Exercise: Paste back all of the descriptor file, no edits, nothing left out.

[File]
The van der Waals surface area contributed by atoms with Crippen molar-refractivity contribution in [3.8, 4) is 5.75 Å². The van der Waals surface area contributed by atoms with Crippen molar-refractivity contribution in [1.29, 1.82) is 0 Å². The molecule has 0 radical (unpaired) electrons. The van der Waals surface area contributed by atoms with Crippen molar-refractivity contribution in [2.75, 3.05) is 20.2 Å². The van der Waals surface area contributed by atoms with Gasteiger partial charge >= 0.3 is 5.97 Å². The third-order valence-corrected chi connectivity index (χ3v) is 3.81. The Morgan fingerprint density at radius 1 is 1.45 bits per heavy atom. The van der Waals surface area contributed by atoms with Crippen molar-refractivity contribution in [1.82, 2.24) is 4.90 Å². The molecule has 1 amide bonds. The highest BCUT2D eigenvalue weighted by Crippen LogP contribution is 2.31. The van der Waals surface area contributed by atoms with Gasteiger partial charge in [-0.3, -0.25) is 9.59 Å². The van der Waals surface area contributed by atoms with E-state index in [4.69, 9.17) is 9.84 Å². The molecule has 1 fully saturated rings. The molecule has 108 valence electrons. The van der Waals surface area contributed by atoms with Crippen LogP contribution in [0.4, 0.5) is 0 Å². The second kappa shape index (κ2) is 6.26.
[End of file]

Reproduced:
The van der Waals surface area contributed by atoms with Crippen molar-refractivity contribution in [3.8, 4) is 5.75 Å². The van der Waals surface area contributed by atoms with Crippen molar-refractivity contribution in [1.29, 1.82) is 0 Å². The molecule has 0 radical (unpaired) electrons. The van der Waals surface area contributed by atoms with Crippen molar-refractivity contribution in [2.75, 3.05) is 20.2 Å². The van der Waals surface area contributed by atoms with Gasteiger partial charge >= 0.3 is 5.97 Å². The third-order valence-corrected chi connectivity index (χ3v) is 3.81. The Morgan fingerprint density at radius 1 is 1.45 bits per heavy atom. The van der Waals surface area contributed by atoms with Crippen molar-refractivity contribution in [1.82, 2.24) is 4.90 Å². The molecule has 1 amide bonds. The highest BCUT2D eigenvalue weighted by Crippen LogP contribution is 2.31. The van der Waals surface area contributed by atoms with Gasteiger partial charge in [-0.3, -0.25) is 9.59 Å². The van der Waals surface area contributed by atoms with E-state index in [4.69, 9.17) is 9.84 Å². The molecule has 1 fully saturated rings. The molecule has 108 valence electrons. The van der Waals surface area contributed by atoms with Crippen LogP contribution in [0.4, 0.5) is 0 Å². The second kappa shape index (κ2) is 6.26.